Tuesday, March 30, 2010

Viva la Youth!

I'm too lazy to research this and honestly, I'm not sure how I would research it even if I had the energy, but I feel like Derek Roy plays a thousand times better when a Portland kid is in the line-up.  He's had more bounce in his step in the last two games than the rest of the season combined.  (Okay, that might be slight hyperbole.  Slight.)  I don't know why that is - he's showing off, he realizes he needs to fight for his time a little, he feels a boost of energy - but it was definitely there.

I've been thinking about this a lot since the trade deadline and the numerous interviews Darcy Regier gave around that time in which he talked about the kids in Portland.  Part of the reason that 2005-2006 team was such a surprise was because of the number of young players on the roster.  There was definitely some veteran presence in place with Chris Drury, Danny Briere, and Teppo Numminen, but a huge chunk of the team was young and unknown, and maybe that's a piece of the puzzle that's really been overlooked since then. 

There's been a lot written about how there's a youth movement in the NHL, but most of it has centered around the financial advantages of relying on young players.  If you can pull together a group of players on their entry level contracts you have a cheap core you can actually keep together for a few years and you have a little flexibility to make some moves if you need to.  But I don't know, maybe there's more to it than that.  If I can cross sports for a moment, this photo is my current wallpaper and part of the reason I love it is because it's been a long time since there's been such a spontaneous display of joy in a Pirates uniform.  For years the Pirates tried to get by by bringing in past-their-prime veterans and it didn't work for anyone.  It didn't work for the Pirates because well, the players were past their prime and it didn't work for the players because they knew Pittsburgh being their best option was not a positive.  For a veteran, Pittsburgh was baseball purgatory.  But to get a kid like Andrew McCutchen in the line-up, someone who's really talented and more importantly, really, really excited about being on a Major League team - ANY Major League team - well, that's awesome.  He's re-energized what's left of the Pirates fan base and he's re-energized a lot of the players around him.  It's obvious.

I know it's kind of weird to think of Jason Pominville and Derek Roy and Thomas Vanek as veterans but they are really.  And maybe it is normal for being a professional athlete to become well, normal.  You got your big paycheck, being on the road all the time isn't as exciting anymore, it's tougher to be away from girlfriends, wives, and kids, you start to feel beat up all the time.  It starts to feel like a real job.  But to guys like Tyler Ennis and Nathan Gerbe it's still fresh and new and totally awesome to be in the NHL.  Maybe there's some value in that.  It has, in one way or another, seemed to spur on Roy.  In the last couple of games he's looked like the player he should be every night.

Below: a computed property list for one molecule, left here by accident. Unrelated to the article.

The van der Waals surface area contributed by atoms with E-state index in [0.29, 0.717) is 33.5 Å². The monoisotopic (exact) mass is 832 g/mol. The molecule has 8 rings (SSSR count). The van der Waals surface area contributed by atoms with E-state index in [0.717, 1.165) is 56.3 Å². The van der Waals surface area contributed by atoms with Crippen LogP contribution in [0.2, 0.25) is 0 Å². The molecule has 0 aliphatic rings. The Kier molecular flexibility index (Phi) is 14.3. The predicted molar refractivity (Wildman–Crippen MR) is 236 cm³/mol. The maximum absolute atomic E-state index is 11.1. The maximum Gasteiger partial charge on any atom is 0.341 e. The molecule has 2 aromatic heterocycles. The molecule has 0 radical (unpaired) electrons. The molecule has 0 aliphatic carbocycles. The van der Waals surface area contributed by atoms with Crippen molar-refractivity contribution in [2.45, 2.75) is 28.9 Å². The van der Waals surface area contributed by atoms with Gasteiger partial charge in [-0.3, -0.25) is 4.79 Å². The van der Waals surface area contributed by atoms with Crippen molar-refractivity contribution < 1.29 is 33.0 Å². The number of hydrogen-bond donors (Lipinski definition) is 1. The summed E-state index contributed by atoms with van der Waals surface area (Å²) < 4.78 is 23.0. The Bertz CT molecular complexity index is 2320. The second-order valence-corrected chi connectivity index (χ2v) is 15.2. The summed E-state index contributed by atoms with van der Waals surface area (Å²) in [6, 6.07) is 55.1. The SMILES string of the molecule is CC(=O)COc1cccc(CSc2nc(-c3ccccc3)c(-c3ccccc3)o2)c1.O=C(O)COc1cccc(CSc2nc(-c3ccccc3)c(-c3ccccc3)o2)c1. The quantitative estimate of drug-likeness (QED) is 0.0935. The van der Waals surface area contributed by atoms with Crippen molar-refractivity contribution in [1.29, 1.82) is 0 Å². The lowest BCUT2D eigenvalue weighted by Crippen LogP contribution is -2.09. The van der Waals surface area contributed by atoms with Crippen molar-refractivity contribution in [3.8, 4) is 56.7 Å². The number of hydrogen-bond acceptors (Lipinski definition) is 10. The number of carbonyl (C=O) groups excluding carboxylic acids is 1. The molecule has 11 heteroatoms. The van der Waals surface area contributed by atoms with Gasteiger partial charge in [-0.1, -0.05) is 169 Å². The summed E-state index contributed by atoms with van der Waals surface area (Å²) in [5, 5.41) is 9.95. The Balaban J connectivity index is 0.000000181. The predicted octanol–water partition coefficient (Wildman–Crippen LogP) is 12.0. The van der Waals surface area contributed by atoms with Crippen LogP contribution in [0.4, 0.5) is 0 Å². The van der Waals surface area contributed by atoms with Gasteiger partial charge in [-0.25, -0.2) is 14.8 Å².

I admit, this post has completely gotten away from me.  I started off with a good idea and have totally meandered since then.  But it's like someone on Twitter said last night (and I apologize to whomever it was because I took a quick look back but couldn't spot it so I can't give you credit): The Sabres didn't look particularly organized but they did look enthusiastic and that was kind of fun and also kind of effective.  I'm certainly not advocating that all of the Portland kids stick around after all the starters are healthy but one or two of them?  It might not be a bad idea.

3 comments:

brian s. said...

I noticed this at the beginning of the season, too, when Kennedy and Myers and Butler were just starting out. Not that they're veterans by any stretch of the imagination, but the rest of the team had a bit more energy playing with the new guys. With the way that Darcy drafts, this can hopefully continue as they just keep bringing up 1 or 2 rookies every year to inject that energy. I think it's why Phoenix and Colorado and LA have been doing so well this year too.

Vanek's Hair said...

I think you're absolutely correct that being lined with the younger guys gives Roy some energy. I think it coincides with your previous post about Ennis' free wheeling style. Of all the regulars, Roy is most resistant to Lindy's "system" (and interestingly least punished for disobeying) and so when Roy plays with the guys who don't know it so well, it's a breath of fresh air.

I think keeping some of the young guys up for the playoffs could be helpful. They are playing to prove themselves, while most of this particular Sabres roster is well compensated for a relatively long term. Leads to complacency, which I think anyone who watches the Sabres regularly could agree the team sometimes suffers from. The 2005-2006 Sabres was probably the best overall team they have had, at least that I have seen. Mainly because it was comprised of young players trying to prove they belonged (Roy, Pominville, Vanek, Tallinder) and veteran guys looking to cash huge checks in free agency (Grier, Briere, Drury, Dumont, Campbell, McKee). That makes for one very motivated team. The current Sabres lack that mix

Anonymous said...

Roy always seems to get better towards the end of the season.